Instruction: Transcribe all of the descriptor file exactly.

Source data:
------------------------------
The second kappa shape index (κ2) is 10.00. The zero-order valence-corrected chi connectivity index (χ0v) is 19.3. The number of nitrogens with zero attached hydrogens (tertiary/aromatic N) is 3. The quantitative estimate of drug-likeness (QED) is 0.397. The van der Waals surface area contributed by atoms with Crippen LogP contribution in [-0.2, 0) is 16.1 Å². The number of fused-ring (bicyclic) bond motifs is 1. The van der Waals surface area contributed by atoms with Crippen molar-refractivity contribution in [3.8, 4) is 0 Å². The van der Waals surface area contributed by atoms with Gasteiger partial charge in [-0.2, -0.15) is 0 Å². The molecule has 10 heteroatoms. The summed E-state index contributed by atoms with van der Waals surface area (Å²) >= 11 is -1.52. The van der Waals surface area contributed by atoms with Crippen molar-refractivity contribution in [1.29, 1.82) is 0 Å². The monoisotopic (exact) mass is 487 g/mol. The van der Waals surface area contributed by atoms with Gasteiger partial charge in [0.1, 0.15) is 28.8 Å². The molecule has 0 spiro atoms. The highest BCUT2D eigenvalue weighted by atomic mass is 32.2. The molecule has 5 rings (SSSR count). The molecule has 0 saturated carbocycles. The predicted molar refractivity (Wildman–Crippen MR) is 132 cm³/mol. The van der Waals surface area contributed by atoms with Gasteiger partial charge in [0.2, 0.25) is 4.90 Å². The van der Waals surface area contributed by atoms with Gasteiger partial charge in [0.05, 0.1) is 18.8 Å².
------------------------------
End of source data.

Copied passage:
The second kappa shape index (κ2) is 10.00. The zero-order valence-corrected chi connectivity index (χ0v) is 19.3. The number of nitrogens with zero attached hydrogens (tertiary/aromatic N) is 3. The quantitative estimate of drug-likeness (QED) is 0.397. The van der Waals surface area contributed by atoms with Crippen LogP contribution in [-0.2, 0) is 16.1 Å². The number of fused-ring (bicyclic) bond motifs is 1. The van der Waals surface area contributed by atoms with Crippen molar-refractivity contribution in [3.8, 4) is 0 Å². The van der Waals surface area contributed by atoms with Gasteiger partial charge in [-0.2, -0.15) is 0 Å². The molecule has 10 heteroatoms. The summed E-state index contributed by atoms with van der Waals surface area (Å²) >= 11 is -1.52. The van der Waals surface area contributed by atoms with Crippen molar-refractivity contribution in [1.29, 1.82) is 0 Å². The monoisotopic (exact) mass is 487 g/mol. The van der Waals surface area contributed by atoms with Gasteiger partial charge in [0.1, 0.15) is 28.8 Å². The molecule has 0 spiro atoms. The highest BCUT2D eigenvalue weighted by atomic mass is 32.2. The molecule has 5 rings (SSSR count). The molecule has 0 saturated carbocycles. The predicted molar refractivity (Wildman–Crippen MR) is 132 cm³/mol. The van der Waals surface area contributed by atoms with Gasteiger partial charge in [0.2, 0.25) is 4.90 Å². The van der Waals surface area contributed by atoms with Gasteiger partial charge in [0.05, 0.1) is 18.8 Å².